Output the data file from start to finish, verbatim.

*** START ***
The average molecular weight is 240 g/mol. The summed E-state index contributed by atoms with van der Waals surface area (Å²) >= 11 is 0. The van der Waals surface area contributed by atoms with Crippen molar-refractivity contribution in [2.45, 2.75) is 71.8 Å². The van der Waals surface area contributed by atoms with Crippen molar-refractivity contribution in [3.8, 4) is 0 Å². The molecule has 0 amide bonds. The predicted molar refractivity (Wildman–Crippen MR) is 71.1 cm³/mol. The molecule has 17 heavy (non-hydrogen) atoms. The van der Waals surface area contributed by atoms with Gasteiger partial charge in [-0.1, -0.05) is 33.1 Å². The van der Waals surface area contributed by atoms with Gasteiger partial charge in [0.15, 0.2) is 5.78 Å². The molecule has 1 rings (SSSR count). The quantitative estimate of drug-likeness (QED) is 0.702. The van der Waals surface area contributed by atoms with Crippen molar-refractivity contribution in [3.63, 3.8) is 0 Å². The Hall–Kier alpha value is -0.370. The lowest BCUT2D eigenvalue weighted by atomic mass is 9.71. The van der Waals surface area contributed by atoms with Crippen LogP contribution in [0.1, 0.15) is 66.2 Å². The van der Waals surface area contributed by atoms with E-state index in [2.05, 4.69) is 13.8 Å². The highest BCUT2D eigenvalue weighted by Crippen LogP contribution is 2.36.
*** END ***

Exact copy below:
The average molecular weight is 240 g/mol. The summed E-state index contributed by atoms with van der Waals surface area (Å²) >= 11 is 0. The van der Waals surface area contributed by atoms with Crippen molar-refractivity contribution in [2.45, 2.75) is 71.8 Å². The van der Waals surface area contributed by atoms with Crippen molar-refractivity contribution in [3.8, 4) is 0 Å². The molecule has 0 amide bonds. The predicted molar refractivity (Wildman–Crippen MR) is 71.1 cm³/mol. The molecule has 17 heavy (non-hydrogen) atoms. The van der Waals surface area contributed by atoms with Gasteiger partial charge in [-0.1, -0.05) is 33.1 Å². The van der Waals surface area contributed by atoms with Gasteiger partial charge in [0.15, 0.2) is 5.78 Å². The molecule has 1 rings (SSSR count). The quantitative estimate of drug-likeness (QED) is 0.702. The van der Waals surface area contributed by atoms with Crippen molar-refractivity contribution in [3.63, 3.8) is 0 Å². The Hall–Kier alpha value is -0.370. The lowest BCUT2D eigenvalue weighted by atomic mass is 9.71. The van der Waals surface area contributed by atoms with Crippen LogP contribution in [0.1, 0.15) is 66.2 Å². The van der Waals surface area contributed by atoms with E-state index in [2.05, 4.69) is 13.8 Å². The highest BCUT2D eigenvalue weighted by Crippen LogP contribution is 2.36.